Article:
Bipartisanship was the name of the game as American Israel Public Affairs Committee’s annual conference opened in Washington on Sunday, but a bitter feud over Benjamin Netanyahu’s planned speech to Congress threatened to strip bare any pretense of harmony.
As the Israel lobby kicked off its meeting, Netanyahu jetted into town after proclaiming that he speaks “for the Jewish people” on Iran — a claim that drew an unusually harsh critique from pro-Israel stalwart Sen. Dianne Feinstein, the California Democrat.
“(Netanyahu) doesn’t speak for me on this,” Feinstein told CNN. “I think it’s a rather arrogant statement. I think the Jewish community is like any other community, there are different points of view. I think that arrogance does not befit Israel, candidly.”
The nasty dispute came just hours before Netanyahu was set to speak to the 16,000 crowd at AIPAC. Howard Kohr, AIPAC’s executive director, spoke of the “many active hours lobbying,” the organization put in convincing members of the House and Senate to attend Israeli prime minister’s Tuesday speech to Congress. He stressed the importance of a bipartisan Congress backing Israel and leading the way in pressuring Iran.
But reality has a way of creeping up and making such statements sound hollow. Convened in the huge conference room, surrounded by giant video screens telling the story of Israel’s struggle and its innovative spirit, delegates may have missed Feinstein, a close friend of AIPAC, lashing out at Netanyahu on national television.
Harsh words from friendly Democrats have become less of a rarity since the Netanyahu speech affair broke in January. And the challenge it posed for the pro-Israel lobby cannot be underestimated.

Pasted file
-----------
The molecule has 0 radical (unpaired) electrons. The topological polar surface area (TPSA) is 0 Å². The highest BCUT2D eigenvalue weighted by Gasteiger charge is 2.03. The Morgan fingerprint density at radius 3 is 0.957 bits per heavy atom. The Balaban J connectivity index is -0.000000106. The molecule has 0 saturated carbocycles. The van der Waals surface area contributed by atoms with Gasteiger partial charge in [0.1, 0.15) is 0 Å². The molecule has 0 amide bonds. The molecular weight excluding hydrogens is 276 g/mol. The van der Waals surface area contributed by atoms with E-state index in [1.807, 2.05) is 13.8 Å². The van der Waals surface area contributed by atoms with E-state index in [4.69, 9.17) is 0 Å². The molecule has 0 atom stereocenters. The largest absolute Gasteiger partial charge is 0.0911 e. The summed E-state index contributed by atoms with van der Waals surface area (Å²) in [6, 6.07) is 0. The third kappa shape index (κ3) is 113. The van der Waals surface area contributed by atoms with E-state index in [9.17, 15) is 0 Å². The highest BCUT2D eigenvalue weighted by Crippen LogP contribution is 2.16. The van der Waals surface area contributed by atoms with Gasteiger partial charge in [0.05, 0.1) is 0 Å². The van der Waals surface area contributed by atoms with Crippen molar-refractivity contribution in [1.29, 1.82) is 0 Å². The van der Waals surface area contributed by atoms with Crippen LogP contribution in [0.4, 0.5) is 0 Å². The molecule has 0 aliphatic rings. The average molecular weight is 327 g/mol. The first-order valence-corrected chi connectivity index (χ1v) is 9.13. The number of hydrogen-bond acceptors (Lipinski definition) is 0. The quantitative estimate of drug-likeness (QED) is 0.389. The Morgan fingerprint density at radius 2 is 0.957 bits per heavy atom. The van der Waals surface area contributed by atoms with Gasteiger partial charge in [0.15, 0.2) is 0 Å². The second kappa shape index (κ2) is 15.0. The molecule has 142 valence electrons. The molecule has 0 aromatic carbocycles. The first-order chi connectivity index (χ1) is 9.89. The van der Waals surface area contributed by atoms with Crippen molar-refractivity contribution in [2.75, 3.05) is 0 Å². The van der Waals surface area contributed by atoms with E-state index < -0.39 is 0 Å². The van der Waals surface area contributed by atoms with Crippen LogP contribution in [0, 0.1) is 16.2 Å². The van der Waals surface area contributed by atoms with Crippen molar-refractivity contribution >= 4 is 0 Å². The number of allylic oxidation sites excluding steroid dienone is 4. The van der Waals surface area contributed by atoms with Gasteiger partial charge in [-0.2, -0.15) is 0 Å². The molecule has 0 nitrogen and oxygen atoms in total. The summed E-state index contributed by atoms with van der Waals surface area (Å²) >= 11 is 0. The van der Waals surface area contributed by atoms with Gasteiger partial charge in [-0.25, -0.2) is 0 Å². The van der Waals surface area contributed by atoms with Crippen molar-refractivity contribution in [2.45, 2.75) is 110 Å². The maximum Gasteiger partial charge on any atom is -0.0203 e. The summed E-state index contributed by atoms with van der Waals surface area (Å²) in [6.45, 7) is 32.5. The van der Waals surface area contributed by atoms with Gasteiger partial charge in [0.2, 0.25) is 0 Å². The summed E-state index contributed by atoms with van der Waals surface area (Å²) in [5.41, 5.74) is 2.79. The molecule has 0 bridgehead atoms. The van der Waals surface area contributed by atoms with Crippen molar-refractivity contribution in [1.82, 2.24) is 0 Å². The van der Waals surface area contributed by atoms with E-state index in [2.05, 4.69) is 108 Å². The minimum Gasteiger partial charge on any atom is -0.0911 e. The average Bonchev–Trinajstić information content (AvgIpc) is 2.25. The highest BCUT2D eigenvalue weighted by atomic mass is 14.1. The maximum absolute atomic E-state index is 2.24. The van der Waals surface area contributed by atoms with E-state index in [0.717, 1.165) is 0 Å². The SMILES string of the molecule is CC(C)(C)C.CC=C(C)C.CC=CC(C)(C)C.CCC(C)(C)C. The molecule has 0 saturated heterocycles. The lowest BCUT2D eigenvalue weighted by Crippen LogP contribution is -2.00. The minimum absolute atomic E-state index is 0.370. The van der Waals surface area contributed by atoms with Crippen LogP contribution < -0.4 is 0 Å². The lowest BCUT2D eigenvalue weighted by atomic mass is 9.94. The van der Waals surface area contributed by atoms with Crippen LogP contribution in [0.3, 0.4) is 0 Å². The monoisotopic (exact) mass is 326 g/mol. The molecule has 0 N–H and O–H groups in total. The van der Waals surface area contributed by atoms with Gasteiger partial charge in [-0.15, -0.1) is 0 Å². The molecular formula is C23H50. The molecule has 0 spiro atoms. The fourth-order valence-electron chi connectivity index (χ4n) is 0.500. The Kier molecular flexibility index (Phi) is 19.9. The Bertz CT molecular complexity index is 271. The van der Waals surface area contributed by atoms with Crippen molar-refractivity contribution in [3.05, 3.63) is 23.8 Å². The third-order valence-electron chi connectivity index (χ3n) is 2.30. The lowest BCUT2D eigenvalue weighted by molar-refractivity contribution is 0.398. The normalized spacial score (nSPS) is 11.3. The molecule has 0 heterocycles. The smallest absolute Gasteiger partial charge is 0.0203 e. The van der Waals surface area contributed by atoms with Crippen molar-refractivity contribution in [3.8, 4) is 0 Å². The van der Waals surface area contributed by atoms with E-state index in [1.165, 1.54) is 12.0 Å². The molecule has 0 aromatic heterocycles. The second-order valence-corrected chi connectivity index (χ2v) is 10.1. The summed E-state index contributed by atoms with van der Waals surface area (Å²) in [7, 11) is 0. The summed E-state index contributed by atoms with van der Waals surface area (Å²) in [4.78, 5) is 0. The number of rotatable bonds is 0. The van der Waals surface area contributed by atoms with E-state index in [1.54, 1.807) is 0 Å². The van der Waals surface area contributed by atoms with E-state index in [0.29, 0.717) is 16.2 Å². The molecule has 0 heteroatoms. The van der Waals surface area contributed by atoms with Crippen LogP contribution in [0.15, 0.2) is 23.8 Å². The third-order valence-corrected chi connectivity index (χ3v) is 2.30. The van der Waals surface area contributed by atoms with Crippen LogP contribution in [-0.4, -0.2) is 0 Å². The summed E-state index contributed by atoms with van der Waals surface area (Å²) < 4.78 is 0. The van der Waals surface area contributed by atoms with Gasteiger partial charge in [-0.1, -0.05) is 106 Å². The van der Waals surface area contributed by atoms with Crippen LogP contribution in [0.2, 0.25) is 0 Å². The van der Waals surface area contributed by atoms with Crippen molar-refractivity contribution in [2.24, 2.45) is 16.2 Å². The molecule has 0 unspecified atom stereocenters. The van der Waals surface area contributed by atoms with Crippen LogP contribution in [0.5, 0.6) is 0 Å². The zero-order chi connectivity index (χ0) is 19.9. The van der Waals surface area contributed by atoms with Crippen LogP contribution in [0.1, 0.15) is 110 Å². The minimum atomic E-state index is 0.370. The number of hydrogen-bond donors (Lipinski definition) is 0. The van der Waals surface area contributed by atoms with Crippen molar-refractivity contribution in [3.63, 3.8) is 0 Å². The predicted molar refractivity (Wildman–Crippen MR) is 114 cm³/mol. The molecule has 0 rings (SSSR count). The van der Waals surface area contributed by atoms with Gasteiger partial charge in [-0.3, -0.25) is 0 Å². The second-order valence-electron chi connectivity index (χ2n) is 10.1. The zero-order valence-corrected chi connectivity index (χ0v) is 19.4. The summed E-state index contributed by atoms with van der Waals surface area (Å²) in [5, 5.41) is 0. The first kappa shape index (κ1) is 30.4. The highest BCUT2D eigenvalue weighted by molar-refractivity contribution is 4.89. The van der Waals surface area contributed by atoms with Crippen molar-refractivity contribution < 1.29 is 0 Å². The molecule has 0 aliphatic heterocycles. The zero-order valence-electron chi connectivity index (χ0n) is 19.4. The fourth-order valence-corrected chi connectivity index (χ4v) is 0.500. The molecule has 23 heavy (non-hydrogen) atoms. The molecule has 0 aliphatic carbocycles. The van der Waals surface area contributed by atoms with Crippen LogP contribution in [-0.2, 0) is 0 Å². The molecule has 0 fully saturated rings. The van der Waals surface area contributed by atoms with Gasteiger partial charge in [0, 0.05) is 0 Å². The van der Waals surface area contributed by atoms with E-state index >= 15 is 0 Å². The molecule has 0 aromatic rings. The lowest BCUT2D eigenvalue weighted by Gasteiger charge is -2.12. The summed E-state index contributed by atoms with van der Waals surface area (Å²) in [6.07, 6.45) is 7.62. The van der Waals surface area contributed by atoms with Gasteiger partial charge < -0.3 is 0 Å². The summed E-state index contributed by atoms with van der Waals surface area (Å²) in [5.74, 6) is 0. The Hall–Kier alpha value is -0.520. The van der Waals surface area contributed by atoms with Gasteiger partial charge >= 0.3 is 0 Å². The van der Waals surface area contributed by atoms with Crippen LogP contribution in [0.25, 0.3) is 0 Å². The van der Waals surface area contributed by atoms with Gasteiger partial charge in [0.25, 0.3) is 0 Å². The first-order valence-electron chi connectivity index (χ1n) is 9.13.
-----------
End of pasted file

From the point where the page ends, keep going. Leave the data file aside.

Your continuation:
An NBC–Wall Street Journal poll published Sunday found a wide gap between Democrats and Republicans regarding Netanyahu’s upcoming speech. According to the survey, a large majority of Democrats, 66%, believed it was wrong to invite Netanyahu to speak without consulting with the White House. Only 28% of Republicans felt the same.
By design there was little partisan sniping at AIPAC’s opening plenary. Republican Sen. Lindsey Graham told the audience the lobbying on Capitol Hill in favor of Israel will do more than “any speech”. In the spirit of bipartisanship, Graham was paired on stage with Maryland Democrat Ben Cardin, and both vowed they’d attend the speech.
Later, organizers brought to the stage Republican House Majority whip Kevin McCarthy and his fellow Democrat Steny Hoyer, alternatively reading from the teleprompter praises of Israel, AIPAC and bipartisanship. “Democrats and Republicans don’t always agree, but when it comes to the safety and security of Israel, we will stand together,” Hoyer said. McCarthy agreed. Then the two congressional leaders promised to take a delegation of lawmakers from both parties to Israel this summer. Netanyahu, his speech, and relations with the White House, were not mentioned in the scripted presentation.